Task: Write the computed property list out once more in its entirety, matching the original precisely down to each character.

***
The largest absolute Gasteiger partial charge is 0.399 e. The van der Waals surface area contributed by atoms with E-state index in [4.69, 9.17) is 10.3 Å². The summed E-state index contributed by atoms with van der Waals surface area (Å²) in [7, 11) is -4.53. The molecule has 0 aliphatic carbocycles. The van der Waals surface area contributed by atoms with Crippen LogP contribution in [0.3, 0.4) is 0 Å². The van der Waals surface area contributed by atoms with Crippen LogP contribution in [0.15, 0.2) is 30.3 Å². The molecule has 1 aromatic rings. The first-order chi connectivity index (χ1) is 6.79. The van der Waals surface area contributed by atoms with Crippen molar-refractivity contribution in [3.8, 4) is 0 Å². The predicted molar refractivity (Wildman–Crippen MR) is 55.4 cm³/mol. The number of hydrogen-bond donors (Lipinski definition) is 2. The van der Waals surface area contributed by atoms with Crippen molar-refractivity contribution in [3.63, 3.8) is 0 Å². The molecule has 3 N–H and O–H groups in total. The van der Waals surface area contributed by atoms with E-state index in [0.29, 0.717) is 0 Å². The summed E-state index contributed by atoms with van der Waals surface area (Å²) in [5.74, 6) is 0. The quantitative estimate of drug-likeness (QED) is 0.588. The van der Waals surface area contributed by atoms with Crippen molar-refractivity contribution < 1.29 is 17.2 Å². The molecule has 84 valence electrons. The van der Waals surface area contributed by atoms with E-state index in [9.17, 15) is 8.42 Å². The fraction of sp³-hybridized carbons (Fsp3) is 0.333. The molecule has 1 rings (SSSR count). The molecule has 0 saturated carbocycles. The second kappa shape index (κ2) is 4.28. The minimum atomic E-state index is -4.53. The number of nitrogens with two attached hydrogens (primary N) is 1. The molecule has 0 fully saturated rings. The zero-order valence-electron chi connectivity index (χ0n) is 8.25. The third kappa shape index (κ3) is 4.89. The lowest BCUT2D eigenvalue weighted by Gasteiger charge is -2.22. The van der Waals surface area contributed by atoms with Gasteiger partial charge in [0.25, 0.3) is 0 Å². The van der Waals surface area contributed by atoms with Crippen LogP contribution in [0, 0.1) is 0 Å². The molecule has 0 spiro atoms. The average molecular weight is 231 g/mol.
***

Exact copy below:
The largest absolute Gasteiger partial charge is 0.399 e. The van der Waals surface area contributed by atoms with E-state index in [4.69, 9.17) is 10.3 Å². The summed E-state index contributed by atoms with van der Waals surface area (Å²) in [7, 11) is -4.53. The molecule has 0 aliphatic carbocycles. The van der Waals surface area contributed by atoms with Crippen LogP contribution in [0.3, 0.4) is 0 Å². The van der Waals surface area contributed by atoms with Crippen LogP contribution in [0.15, 0.2) is 30.3 Å². The molecule has 1 aromatic rings. The first-order chi connectivity index (χ1) is 6.79. The van der Waals surface area contributed by atoms with Crippen molar-refractivity contribution in [3.8, 4) is 0 Å². The predicted molar refractivity (Wildman–Crippen MR) is 55.4 cm³/mol. The number of hydrogen-bond donors (Lipinski definition) is 2. The van der Waals surface area contributed by atoms with Crippen molar-refractivity contribution in [3.63, 3.8) is 0 Å². The molecule has 3 N–H and O–H groups in total. The van der Waals surface area contributed by atoms with E-state index in [0.29, 0.717) is 0 Å². The summed E-state index contributed by atoms with van der Waals surface area (Å²) in [5.74, 6) is 0. The quantitative estimate of drug-likeness (QED) is 0.588. The van der Waals surface area contributed by atoms with Crippen molar-refractivity contribution < 1.29 is 17.2 Å². The molecule has 84 valence electrons. The van der Waals surface area contributed by atoms with E-state index in [9.17, 15) is 8.42 Å². The fraction of sp³-hybridized carbons (Fsp3) is 0.333. The molecule has 1 rings (SSSR count). The molecule has 0 saturated carbocycles. The second kappa shape index (κ2) is 4.28. The minimum atomic E-state index is -4.53. The number of nitrogens with two attached hydrogens (primary N) is 1. The molecule has 0 fully saturated rings. The zero-order valence-electron chi connectivity index (χ0n) is 8.25. The third kappa shape index (κ3) is 4.89. The lowest BCUT2D eigenvalue weighted by Gasteiger charge is -2.22. The van der Waals surface area contributed by atoms with Gasteiger partial charge in [0.25, 0.3) is 0 Å². The van der Waals surface area contributed by atoms with Crippen LogP contribution in [0, 0.1) is 0 Å². The molecule has 0 spiro atoms. The average molecular weight is 231 g/mol.